This Changes Everything
By Naomi Klein
Review by Kitty (PPE)
When considering studying PPE, something that was really important to me was finding out why the three subjects were banded together and what (if any!) use they could be together to anyone outside of classrooms and lecture theatres. This Changes Everything by Naomi Klein was one of the books that persuaded me it could. Not only does it explore the very real issues posed by climate change that many authors and commentators shy away from, it also takes you through real life responses that countries, leaders and individuals can take which require policy, the economy and our own personal values altogether.
In essence, Klein explains how in order to make any dent in combating climate change, there needs to be a shift in mentality from our current “extractivist” mind-set, which has so far lead us to the tipping point of global temperature rise, to a more reciprocal and circular relationship, not only with the planet, but with each other. Although the subject material is serious, Klein manages to take you through it so gently that by the time you realise the depth of information she has taken you through, you’ll wonder how you never thought of it yourself!
The book is written mainly chronologically, which allows her to build up her argument clearly, taking you first through where the idea of man as master of nature came from, and giving information on some key philosophers from the time, all the way through to how, through a combination of tough radical policy and commitment, we, as a society, can come through the other side. On the way, she addresses a lots of key issues such as the financing of political parties and interest groups, the allocation of the market economy, the “escape narrative” – that is the feeling we all have that something miraculous will be invented that will save us from the brink of disaster – and key things that we, as individuals, should take part in to make a difference, such as divestment campaigns.
This book is perfect for showing how related to each other global politics and global economics are and how helpful it will be to know how they can work together to effect positive change. It also introduces you to lots of topics that you could explore further so as well as being a fantastic read in itself is also a great first step into other topics you might be interested in if you are of a PPE mind-set. Klein manages to make digestible one of the biggest issues of our generation and has some incredibly interesting insights presented in an easy to grasp way: I would thoroughly recommend it!
Review by Tim (PPE)
The main reason I applied for PPE was that I wanted to study something that would give me the skills and knowledge to tackle global issues. Climate change is becoming the central issue of our time, precisely because it ties into so many others like wealth inequality, economic growth, justice, and power. This Changes Everything highlights those links and made me really think about what I wanted to contribute to the world.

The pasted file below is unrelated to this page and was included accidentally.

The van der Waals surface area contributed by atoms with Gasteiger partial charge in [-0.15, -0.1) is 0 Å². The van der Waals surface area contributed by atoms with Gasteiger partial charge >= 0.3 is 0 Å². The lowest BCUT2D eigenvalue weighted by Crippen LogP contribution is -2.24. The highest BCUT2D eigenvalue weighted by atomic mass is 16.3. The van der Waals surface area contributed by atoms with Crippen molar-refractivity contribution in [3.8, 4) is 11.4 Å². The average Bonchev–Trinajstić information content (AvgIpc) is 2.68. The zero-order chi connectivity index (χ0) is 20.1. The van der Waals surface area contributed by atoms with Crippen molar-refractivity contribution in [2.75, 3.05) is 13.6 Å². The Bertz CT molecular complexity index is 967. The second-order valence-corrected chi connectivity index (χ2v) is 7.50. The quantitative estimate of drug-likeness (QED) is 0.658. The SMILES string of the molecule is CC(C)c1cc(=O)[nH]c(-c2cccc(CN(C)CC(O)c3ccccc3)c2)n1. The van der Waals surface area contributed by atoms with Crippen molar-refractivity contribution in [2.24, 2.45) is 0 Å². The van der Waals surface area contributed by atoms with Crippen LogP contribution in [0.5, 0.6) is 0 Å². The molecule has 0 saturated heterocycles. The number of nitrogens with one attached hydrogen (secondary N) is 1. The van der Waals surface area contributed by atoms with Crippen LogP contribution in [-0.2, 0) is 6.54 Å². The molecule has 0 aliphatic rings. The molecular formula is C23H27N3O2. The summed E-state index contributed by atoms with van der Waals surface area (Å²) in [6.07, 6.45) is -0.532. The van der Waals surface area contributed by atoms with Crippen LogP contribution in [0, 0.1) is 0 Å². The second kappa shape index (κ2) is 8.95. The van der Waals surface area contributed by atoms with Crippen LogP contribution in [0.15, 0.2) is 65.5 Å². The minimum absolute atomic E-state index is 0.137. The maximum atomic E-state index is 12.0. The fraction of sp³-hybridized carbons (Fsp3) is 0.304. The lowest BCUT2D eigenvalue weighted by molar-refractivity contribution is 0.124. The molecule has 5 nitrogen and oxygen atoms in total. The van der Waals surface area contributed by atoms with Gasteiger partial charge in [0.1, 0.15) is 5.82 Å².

Klein analyses the role of the environment in modern politics and economics on the way challenging concepts are embedded into society. For instance, she criticises the idea that growth is the fundamental goal of a healthy economy, instead arguing for the prioritisation of an equitable distribution of wealth and a circular, reciprocal relationship with nature. She points to Indigenous cultures and their valuable role in making legal challenges to large-scale extraction projects on Indigenous land. While you can, and should, think critically about the author’s vision of a grassroots climate revolution, her interaction with people of different cultures provides a fascinating contrast to attitudes taken for granted in developed countries.
The topics addressed in this book are supported by ample research. Klein presents a roadmap of how the switch to renewable energy can work, pointing to studies and real-world examples of publicly owned energy in German cities, Denmark, and Canada. She proposes ambitious policies to cut emissions, from a variety of taxes designed to hit the biggest polluters to social programmes like minimum income. In doing so, Klein highlights how the climate crisis is providing the opportunity to forge a fairer, more sustainable world. The ethical issues raised are particularly interesting, such as the responsibility of historical emitters like Britain to pay back their “climate debt” by financially supporting developing nations. There is plenty to develop your own views about and read further into.
Klein analyses different perspectives on the environment, from outright climate deniers to those who prioritise free trade and industry to grassroots climate activists. The book’s strength is that it doesn’t simply dismiss those of a different viewpoint as ideological enemies, it assesses their motivations and shows how different groups can find common ground in wanting to protect the environment. Klein highlights local examples of direct resistance to fossil fuel extraction, providing a rallying cry for such activists across the world to form a powerful environmental coalition. Following the mainstream attention of protests like Fridays for Future, such a vision seems even more relevant today.
Despite the seemingly overwhelming subjects that the book deals with, it makes them really accessible and interesting to follow. I came across it myself on Staircase 12, and 8 years after it was originally published, I think its value has only grown; its warnings seem more relevant, and its message is more motivating than ever. For students passionate about the environment or simply interested in global issues and how they tie together politics, economics, history and ethics, I highly recommend this book!
This Changes Everything by Naomi Klein